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Adorno in the classroom: how contesting the influence of late capitalism enables the integrated teaching of academic literacies and critical analysis and the development of a flourishing learning community
journal contributionposted on 2018-01-01, 00:00 authored by John FoxJohn Fox, Pauline O'Maley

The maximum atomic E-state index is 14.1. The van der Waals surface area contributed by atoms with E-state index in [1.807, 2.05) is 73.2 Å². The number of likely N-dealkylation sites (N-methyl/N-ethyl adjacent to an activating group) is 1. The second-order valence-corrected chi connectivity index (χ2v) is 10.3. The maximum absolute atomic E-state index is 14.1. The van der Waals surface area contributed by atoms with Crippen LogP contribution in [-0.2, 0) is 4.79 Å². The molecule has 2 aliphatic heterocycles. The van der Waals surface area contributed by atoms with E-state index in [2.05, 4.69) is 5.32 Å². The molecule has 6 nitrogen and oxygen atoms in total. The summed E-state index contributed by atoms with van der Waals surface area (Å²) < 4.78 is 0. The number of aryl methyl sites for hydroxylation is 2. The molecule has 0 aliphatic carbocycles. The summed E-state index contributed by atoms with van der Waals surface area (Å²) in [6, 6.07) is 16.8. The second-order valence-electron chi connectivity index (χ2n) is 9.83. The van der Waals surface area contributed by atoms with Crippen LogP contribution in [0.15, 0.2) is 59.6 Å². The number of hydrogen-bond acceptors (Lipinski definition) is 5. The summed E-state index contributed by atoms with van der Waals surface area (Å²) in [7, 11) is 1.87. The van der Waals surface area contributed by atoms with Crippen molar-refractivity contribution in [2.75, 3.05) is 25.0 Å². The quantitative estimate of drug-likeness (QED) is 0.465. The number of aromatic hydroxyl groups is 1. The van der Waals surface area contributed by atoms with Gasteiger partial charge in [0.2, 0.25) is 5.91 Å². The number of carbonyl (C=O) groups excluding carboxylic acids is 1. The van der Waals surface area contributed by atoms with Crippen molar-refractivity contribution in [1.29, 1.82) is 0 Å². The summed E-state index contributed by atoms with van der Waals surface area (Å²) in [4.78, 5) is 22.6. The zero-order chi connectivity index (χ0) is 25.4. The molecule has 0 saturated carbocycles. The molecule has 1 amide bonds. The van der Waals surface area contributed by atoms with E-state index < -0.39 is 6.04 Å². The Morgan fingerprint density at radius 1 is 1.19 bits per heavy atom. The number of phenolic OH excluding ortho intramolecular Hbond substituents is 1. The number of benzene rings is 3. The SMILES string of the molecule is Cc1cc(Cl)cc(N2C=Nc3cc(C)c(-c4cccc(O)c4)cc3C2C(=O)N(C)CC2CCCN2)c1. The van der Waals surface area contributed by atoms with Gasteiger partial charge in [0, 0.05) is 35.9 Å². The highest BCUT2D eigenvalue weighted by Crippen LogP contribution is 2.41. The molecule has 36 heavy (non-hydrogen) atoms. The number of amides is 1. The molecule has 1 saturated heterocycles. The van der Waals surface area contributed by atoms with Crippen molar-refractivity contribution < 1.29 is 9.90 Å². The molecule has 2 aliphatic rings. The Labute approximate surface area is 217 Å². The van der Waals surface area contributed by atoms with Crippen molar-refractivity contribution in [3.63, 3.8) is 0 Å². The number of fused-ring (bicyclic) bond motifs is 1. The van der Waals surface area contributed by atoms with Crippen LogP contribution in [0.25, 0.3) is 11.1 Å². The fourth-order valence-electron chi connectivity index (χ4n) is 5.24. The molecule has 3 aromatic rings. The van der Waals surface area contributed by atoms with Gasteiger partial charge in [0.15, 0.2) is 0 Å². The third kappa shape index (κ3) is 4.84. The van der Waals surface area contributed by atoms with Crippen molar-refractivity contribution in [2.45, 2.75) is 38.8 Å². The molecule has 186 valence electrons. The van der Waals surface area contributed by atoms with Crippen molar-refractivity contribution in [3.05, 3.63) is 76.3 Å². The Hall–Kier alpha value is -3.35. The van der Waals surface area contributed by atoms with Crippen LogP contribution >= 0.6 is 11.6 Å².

We discuss how making the influence of late capitalism overt not only better enables the integration of academic literacies support and strengthens the development of critical analysis skills, but better enables students to actively participate in the construction of both knowledge and a vibrant, joyful learning community. Drawing on the work of the social theorist, Theodor W Adorno, enables students to challenge the treatment of anything – whether a word or a person – independently of its context. Adorno’s approach explores an object’s multiple connections to context by experimenting with varying combinations (or ‘constellations’) of concepts and discourses. His technique, applied in the analysis and critique of readings, whereby students using wall-to-wall whiteboards draw (and re-draw) constellations of their interpretations of those readings, enables them to actively engage in the construction of contextualised knowledge, and to develop their learning and professional identities, in playful, promising, creative ways.